A pragmatic or preventive maintenance regime, rather than a calendar-based replacement system, is the key to getting the most out of your chain. For more on what these terms mean, see our blog post entitled “What is Predictive Maintenance?”
Chain strength is measured in two ways:
- Tensile strength: how much load a chain can bear all at once before breaking
- Fatigue strength: Dependent on quality of chain materials
Proper lubrication technique of new chains
When new chains arrive from the factory, they are often coated in wax or another layer of preservative to protect them during transport. It’s important to note that this layer is not intended to serve as chain lubrication, but is applied only for shipping purposes. Furthermore, if this layer is not removed, it will prevent lubrication from reaching the inner workings of the chain, such as between the pins and bushings, or between the bushings and the links.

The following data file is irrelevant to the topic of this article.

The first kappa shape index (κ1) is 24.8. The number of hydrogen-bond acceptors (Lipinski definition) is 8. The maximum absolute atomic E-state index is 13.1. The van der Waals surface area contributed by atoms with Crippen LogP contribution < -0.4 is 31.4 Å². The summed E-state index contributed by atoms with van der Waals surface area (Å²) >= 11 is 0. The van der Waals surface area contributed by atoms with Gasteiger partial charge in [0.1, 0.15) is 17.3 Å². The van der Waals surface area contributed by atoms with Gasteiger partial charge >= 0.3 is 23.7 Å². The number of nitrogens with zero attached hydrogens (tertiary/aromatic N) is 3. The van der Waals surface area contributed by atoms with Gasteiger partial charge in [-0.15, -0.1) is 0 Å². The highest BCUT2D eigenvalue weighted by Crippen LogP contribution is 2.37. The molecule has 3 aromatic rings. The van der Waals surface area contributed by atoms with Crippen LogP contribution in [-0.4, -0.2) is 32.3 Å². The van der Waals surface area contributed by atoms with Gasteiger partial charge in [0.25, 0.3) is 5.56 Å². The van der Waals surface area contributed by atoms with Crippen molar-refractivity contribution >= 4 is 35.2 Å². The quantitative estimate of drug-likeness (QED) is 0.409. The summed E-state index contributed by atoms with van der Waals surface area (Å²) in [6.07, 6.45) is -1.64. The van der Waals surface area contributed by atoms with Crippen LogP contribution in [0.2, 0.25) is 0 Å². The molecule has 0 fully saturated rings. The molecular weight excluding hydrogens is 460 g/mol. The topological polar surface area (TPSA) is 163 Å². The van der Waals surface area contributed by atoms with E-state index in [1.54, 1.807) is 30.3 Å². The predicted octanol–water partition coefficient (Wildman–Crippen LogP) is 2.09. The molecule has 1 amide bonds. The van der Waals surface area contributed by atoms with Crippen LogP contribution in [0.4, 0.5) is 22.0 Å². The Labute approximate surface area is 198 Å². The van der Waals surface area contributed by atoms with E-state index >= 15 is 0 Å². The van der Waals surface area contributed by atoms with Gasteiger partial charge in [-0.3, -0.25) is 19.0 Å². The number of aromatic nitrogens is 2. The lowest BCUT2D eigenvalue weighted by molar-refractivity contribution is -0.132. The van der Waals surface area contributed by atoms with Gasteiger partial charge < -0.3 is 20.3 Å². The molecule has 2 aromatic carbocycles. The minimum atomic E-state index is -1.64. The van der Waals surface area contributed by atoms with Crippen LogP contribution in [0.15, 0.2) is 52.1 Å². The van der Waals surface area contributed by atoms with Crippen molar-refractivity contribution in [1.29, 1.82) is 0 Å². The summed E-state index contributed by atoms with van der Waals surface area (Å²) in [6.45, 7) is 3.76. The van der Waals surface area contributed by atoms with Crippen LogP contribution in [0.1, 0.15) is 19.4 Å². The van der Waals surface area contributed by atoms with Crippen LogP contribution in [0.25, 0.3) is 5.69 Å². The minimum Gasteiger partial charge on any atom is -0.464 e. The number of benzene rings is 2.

To effectively remove this protective layer, Interflon recommends immersing the chain in degreaser for a period of 15 minutes, followed by air-drying with a high-pressure air gun or air hose. Once all degreaser has been removed, lubricate the chain properly according to manufacturer’s recommendations.
See the video below for an illustration of how this process should take place.
Another highly significant factor in chain life is the quality of manufacture. Chains can be made from a variety of materials, including:
- Plain carbon steel
- Steel alloy
- Stainless steel
Check out this video of how chains are manufactured: